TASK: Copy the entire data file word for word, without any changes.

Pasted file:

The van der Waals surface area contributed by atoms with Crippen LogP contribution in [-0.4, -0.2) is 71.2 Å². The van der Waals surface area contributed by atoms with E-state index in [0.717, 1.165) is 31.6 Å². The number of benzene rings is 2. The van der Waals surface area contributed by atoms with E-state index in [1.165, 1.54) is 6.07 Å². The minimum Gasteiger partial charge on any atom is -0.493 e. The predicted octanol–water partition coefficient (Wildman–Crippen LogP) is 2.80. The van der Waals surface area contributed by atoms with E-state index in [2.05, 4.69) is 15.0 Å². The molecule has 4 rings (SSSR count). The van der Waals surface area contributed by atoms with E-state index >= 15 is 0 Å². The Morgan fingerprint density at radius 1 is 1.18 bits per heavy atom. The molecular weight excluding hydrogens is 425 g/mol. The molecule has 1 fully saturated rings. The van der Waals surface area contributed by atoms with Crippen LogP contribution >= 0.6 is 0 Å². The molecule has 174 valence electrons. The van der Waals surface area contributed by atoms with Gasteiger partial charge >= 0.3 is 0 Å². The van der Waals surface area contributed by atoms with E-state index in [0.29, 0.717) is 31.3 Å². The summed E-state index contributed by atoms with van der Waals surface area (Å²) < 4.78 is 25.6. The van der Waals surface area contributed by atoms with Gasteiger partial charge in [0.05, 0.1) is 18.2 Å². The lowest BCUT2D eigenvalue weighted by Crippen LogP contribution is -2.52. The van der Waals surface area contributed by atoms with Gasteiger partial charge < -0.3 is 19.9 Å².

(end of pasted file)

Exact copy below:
The van der Waals surface area contributed by atoms with Crippen LogP contribution in [-0.4, -0.2) is 71.2 Å². The van der Waals surface area contributed by atoms with E-state index in [0.717, 1.165) is 31.6 Å². The number of benzene rings is 2. The van der Waals surface area contributed by atoms with E-state index in [1.165, 1.54) is 6.07 Å². The minimum Gasteiger partial charge on any atom is -0.493 e. The predicted octanol–water partition coefficient (Wildman–Crippen LogP) is 2.80. The van der Waals surface area contributed by atoms with E-state index in [2.05, 4.69) is 15.0 Å². The molecule has 4 rings (SSSR count). The van der Waals surface area contributed by atoms with E-state index >= 15 is 0 Å². The Morgan fingerprint density at radius 1 is 1.18 bits per heavy atom. The molecular weight excluding hydrogens is 425 g/mol. The molecule has 1 fully saturated rings. The van der Waals surface area contributed by atoms with Crippen LogP contribution >= 0.6 is 0 Å². The molecule has 174 valence electrons. The van der Waals surface area contributed by atoms with Gasteiger partial charge >= 0.3 is 0 Å². The van der Waals surface area contributed by atoms with E-state index in [0.29, 0.717) is 31.3 Å². The summed E-state index contributed by atoms with van der Waals surface area (Å²) < 4.78 is 25.6. The van der Waals surface area contributed by atoms with Gasteiger partial charge in [0.05, 0.1) is 18.2 Å². The lowest BCUT2D eigenvalue weighted by Crippen LogP contribution is -2.52. The van der Waals surface area contributed by atoms with Gasteiger partial charge < -0.3 is 19.9 Å².